woman escaped the disappointment and failure of her life by reading
true romance magazines. She also frequented theaters to watch
movies like The Garden of Allah and Gaslight that
starred her favorite actor, Charles Boyer.
eight months of working for the mortician, Seabrook heard there
was a nurse shortage in California and decided to take her chances.
Shortly after her arrival in the sunshine state, she got a job
at a hospital.
started to partially live out the fantasies of romance she had
nurtured for so long. She had an affair with a bus driver. Soon
the twenty-something nurse found herself pregnant and demanded
her boyfriend marry her. He put her off, and then attempted suicide
by throwing himself into the Pacific Ocean. Rescuers pulled him
out but he made a hurried and complete exit from Seabrook's life.
was unable to track him down when her mind snapped under the stress
of an unwed pregnancy in an era when it was a disgrace. She was
hospitalized for psychiatric reasons.
to recover after a few days. Then she behaved sensibly, moving
to Pensacola, Florida so she could put on a ring and pretend to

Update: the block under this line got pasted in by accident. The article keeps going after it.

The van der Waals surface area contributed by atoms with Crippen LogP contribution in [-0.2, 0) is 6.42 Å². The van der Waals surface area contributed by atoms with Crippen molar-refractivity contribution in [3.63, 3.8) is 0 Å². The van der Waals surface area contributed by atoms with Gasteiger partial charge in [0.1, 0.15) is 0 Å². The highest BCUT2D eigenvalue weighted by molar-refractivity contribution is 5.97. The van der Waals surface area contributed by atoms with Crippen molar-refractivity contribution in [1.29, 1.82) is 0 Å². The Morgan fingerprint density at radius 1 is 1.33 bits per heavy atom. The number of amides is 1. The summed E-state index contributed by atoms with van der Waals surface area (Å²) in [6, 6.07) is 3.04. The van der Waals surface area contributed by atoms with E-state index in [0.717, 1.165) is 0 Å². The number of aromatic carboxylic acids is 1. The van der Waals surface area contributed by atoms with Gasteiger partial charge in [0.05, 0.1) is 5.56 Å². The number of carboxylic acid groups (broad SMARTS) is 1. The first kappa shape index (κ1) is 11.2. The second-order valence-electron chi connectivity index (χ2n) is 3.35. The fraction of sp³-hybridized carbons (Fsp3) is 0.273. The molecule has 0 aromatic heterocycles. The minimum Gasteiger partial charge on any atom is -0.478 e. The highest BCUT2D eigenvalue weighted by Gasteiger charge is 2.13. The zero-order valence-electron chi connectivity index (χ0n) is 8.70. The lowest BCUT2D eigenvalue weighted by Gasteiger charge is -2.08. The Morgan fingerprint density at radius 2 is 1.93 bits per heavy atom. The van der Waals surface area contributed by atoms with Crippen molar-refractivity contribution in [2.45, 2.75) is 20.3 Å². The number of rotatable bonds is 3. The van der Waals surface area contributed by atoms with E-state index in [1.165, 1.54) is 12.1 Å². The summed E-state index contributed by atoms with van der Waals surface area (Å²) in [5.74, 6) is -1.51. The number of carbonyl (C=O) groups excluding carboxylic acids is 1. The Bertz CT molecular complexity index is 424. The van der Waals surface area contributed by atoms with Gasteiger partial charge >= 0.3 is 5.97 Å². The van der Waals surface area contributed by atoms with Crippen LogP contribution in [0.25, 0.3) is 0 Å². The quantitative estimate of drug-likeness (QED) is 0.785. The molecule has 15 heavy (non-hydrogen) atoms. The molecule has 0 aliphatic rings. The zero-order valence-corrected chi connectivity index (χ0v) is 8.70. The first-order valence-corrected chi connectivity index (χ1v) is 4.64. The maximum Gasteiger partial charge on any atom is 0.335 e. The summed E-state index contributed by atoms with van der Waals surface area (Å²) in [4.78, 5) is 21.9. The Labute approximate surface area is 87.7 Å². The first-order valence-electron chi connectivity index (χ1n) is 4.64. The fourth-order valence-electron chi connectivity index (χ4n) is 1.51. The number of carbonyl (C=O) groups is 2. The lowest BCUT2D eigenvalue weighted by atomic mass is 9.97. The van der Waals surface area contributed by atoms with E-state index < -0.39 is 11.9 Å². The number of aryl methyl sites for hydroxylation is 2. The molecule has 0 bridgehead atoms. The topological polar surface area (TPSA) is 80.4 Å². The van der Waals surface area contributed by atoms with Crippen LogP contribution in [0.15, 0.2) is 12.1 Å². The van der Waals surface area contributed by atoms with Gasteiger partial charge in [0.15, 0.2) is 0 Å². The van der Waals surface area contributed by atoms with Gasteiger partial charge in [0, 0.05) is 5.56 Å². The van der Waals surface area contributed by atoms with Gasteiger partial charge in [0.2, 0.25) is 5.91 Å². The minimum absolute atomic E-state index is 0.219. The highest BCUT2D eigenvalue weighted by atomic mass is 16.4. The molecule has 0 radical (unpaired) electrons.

be the wife of a soldier away in the war. Around the time of her
baby's birth, she sent herself a phony telegram saying her husband
had been killed in action.
mother and ersatz war widow found herself a genuine beau by the
name of Alfred Beck. Oddly, like the father of her child, he was
a bus driver. The two soon married but Beck divorced Martha within
a year, when she was pregnant with her second child.
her personal life was again bleak, Martha's career took a turn
for the better. The Pensacola Crippled Children's Home hired her.
She did so well she was promoted to superintendent. She was making
something of herself as a nurse.
her on-the-job success encouraged Beck to take another chance
on love. She joined Mother Dinene's Family Club for Lonely Hearts
and received a letter from Ray Fernandez. She took a liking to
the man whose epistles were so courtly and charming.
corresponding regularly for a while, they agreed to meet in Florida.
When Beck saw the thin, black-haired gentleman who had written
her such flowery letters, she fell head over heels. She thought
he resembled her idol, Charles Boyer.
Fernandez, accustomed to deceiving women only to bilk them out
of bucks, was smitten as well. Most articles about the case say
that Fernandez was attracted to Beck "despite" her weight.
However, it seems equally possible that he was attracted to her
because of it. At any rate, the couple spent many steamy hours
in hotel rooms gratifying their mutual passion.
soon realized Beck had no money and no property. After two days
of sensual bliss, he wanted to return to women who would gratify